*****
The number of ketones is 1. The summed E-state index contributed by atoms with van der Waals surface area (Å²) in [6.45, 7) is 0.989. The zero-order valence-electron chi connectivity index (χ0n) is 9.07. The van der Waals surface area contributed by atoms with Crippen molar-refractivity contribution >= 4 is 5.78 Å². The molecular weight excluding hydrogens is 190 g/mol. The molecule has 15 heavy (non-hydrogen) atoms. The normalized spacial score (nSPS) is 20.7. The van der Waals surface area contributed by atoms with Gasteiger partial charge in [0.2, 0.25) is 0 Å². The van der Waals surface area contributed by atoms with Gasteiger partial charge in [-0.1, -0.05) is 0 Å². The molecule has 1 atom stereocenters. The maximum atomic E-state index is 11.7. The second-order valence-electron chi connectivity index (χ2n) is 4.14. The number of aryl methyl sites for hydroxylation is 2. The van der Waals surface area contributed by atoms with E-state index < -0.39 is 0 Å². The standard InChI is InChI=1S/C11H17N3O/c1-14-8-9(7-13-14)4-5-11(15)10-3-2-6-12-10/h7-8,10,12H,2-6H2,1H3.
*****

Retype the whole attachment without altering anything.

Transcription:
The number of ketones is 1. The summed E-state index contributed by atoms with van der Waals surface area (Å²) in [6.45, 7) is 0.989. The zero-order valence-electron chi connectivity index (χ0n) is 9.07. The van der Waals surface area contributed by atoms with Crippen molar-refractivity contribution >= 4 is 5.78 Å². The molecular weight excluding hydrogens is 190 g/mol. The molecule has 15 heavy (non-hydrogen) atoms. The normalized spacial score (nSPS) is 20.7. The van der Waals surface area contributed by atoms with Gasteiger partial charge in [0.2, 0.25) is 0 Å². The van der Waals surface area contributed by atoms with Gasteiger partial charge in [-0.1, -0.05) is 0 Å². The molecule has 1 atom stereocenters. The maximum atomic E-state index is 11.7. The second-order valence-electron chi connectivity index (χ2n) is 4.14. The number of aryl methyl sites for hydroxylation is 2. The van der Waals surface area contributed by atoms with E-state index < -0.39 is 0 Å². The standard InChI is InChI=1S/C11H17N3O/c1-14-8-9(7-13-14)4-5-11(15)10-3-2-6-12-10/h7-8,10,12H,2-6H2,1H3.